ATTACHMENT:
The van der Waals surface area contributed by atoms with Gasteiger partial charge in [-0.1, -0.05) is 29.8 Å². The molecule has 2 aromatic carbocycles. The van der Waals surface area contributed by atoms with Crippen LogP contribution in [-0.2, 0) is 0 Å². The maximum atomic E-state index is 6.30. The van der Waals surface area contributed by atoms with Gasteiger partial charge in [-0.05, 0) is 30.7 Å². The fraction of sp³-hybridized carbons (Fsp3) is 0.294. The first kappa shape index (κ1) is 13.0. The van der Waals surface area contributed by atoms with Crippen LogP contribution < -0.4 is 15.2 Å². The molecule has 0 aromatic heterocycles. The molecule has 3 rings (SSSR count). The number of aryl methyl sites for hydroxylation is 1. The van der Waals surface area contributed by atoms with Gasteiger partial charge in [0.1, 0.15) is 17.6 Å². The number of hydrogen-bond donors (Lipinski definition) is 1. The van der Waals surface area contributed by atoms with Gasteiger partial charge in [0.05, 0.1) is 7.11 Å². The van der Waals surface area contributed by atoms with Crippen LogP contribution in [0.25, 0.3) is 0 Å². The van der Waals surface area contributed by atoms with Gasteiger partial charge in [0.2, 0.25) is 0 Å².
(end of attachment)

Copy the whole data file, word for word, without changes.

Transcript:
The van der Waals surface area contributed by atoms with Gasteiger partial charge in [-0.1, -0.05) is 29.8 Å². The molecule has 2 aromatic carbocycles. The van der Waals surface area contributed by atoms with Crippen LogP contribution in [-0.2, 0) is 0 Å². The maximum atomic E-state index is 6.30. The van der Waals surface area contributed by atoms with Gasteiger partial charge in [-0.05, 0) is 30.7 Å². The fraction of sp³-hybridized carbons (Fsp3) is 0.294. The first kappa shape index (κ1) is 13.0. The van der Waals surface area contributed by atoms with Crippen LogP contribution < -0.4 is 15.2 Å². The molecule has 0 aromatic heterocycles. The molecule has 3 rings (SSSR count). The number of aryl methyl sites for hydroxylation is 1. The van der Waals surface area contributed by atoms with Gasteiger partial charge in [0.1, 0.15) is 17.6 Å². The number of hydrogen-bond donors (Lipinski definition) is 1. The van der Waals surface area contributed by atoms with Gasteiger partial charge in [0.05, 0.1) is 7.11 Å². The van der Waals surface area contributed by atoms with Crippen LogP contribution in [0.25, 0.3) is 0 Å². The van der Waals surface area contributed by atoms with Gasteiger partial charge in [0.2, 0.25) is 0 Å².